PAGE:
Welcome to the second blog post in our Crafts Month Special – in partnership with the Folklore Museums Network! Throughout the month of August, we shall be featuring charms, amulets and other folklore objects housed in Museum collections, as selected by Dr Peter Hewitt from the Folklore Museums Network database. This week (13/08/22), our theme is Fishes, Fishing and Seafaring – and our featured object is “The Fisherman’s Lucky Stone”…
We now take over from Dr Peter Hewitt, who introduced us to a month of Folklore objects last week with “The Witch’s Plough” – a bizarre artifact from the Museum of Witchcraft harnessing the sorcery of earth and soil. But today, we shall turn towards the sympathethic magic of water and travel towards the sea. More precisely – to Newbiggin-By-The-Sea, in Northumberland, where “The Fisherman’s Lucky Stone” was once found.
Fashioned from a black limestone perforated by a Pholas Dactylus – a burrowing bivalve with the ability to dig through soft rocks like chalk, peat and clay – and a string tied through the resulting orifice, “The Fisherman’s Lucky Stone” alludes to the charms of sought-after holed stones usually found near water bodies and believed to have magical powers. Generally called “hagstones”, other names include: witch stones, dobbie stones or even adder stones – these latter ones believed to have either been bored by the saliva of serpents, or to be calcified dead snakes – but more on adder stones in a couple of weeks…
An amulet like a hagstone would have been hung somewhere inside a building; commonly behind front doors or, for instance, byre-doors in cowsheds, to keep animals from being beguiled by witches or pixies attempting to steal milk – or just kept for overall good luck and protection. Similarly, “The Fisherman’s Lucky Stone” is said to have been nailed behind the cottage door of a man named William Twizel – a last name with various spellings such as Twisel, Twissell, or Twizzell, making it hard to ascertain his existence – although researchers concluded he may have been a fisherman who was born around 1829/1830, and passed away in 1909.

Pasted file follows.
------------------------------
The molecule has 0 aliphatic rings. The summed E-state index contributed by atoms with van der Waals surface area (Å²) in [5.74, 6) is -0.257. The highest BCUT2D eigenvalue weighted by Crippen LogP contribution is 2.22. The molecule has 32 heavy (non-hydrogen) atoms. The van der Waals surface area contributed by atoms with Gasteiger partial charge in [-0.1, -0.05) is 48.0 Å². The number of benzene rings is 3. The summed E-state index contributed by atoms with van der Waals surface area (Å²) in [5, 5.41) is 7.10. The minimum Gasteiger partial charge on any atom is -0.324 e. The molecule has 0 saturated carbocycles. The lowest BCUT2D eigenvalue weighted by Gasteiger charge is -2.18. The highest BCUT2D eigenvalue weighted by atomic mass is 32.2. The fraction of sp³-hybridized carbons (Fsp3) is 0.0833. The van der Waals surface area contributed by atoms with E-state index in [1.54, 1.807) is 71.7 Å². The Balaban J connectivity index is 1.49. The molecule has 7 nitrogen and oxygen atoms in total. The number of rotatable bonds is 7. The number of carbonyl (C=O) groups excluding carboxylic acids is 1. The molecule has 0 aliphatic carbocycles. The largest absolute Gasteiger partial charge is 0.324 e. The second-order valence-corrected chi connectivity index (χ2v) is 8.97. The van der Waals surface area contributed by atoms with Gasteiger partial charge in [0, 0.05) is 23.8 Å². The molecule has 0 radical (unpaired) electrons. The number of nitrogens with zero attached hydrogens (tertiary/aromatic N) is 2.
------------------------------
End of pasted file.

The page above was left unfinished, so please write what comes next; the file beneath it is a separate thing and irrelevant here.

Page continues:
In the Pitt Rivers Museum catalogue, the item is registered as having been acquired in February 1908, donated by one Miss Humble per Alexander James Montgomerie Bell. Miss Humble is believed to have been a Newbiggin resident and field collector, who had the item before it eventually found its way into the treasure trove of Mr Bell – a teacher and antiquarian with other collected items sold to the Pitt Rivers upon his death.
“The Fisherman’s Lucky Stone” was thought to have been one of many other hagstones decorating this humble fisherman’s cottage, in the hopes of attracting good luck while out at sea. Though it looks like Mr Twizel was not alone is his superstition of keeping a hagstone for sailing matters – as a similar custom was traced back to boatmen from Weymouth (Dorset), discovered in 1894 to be fastening ‘holy-stones’ to their vessels. These seaside stones, punctured by certain creatures as if by magic, would have been perfect symbols of sympathetic powers, keeping sailors protected from the influence of supposed witches seeking to destroy their livelihoods through storm, wreckage or scuttling – thus possibly preventing a seafarer’s worst fear: a hole in their ship. As one fisherman once said:
“Beach pebbles with a natural hole through them [are] holy from having a hole through them, or for being sacred, or both, I know not.” – Weymouth fisherman, 1906.
Being a maritime location of considerable importance for the fishing industry, the superstition must have travelled to Newbiggin-By-The-Sea from Weymouth, ending its journey in the Pitt Rivers Museum and now, our blog!
Join us again next Saturday to explore another Folklore Museum object – this time, related to Jewellery, Blacksmithing & Mining! Until then: ahoy, sailors!
– Superstition Sam 🐾
‘The Fisherman’s Lucky Stone’ is part of the Pitt Rivers Museum online catalogue and can be found here.
Small Blessings, from the Pitt Rivers Amulet Collection.
England: The Other Within, analysing collections at the Pitt Rivers Museum.
The Folklore Museums Network is a a Subject Specialist Network (SSN) promoting folklore collections in museums world-wide. Founded in 2020 by Dr Peter Hewitt, the FMN works collaboratively with its members to identify, display and disseminate knowledge about the material folklore collections held in museums across Britain and Ireland. For more information, visit: https://folkloremuseumsnetwork.org.uk/
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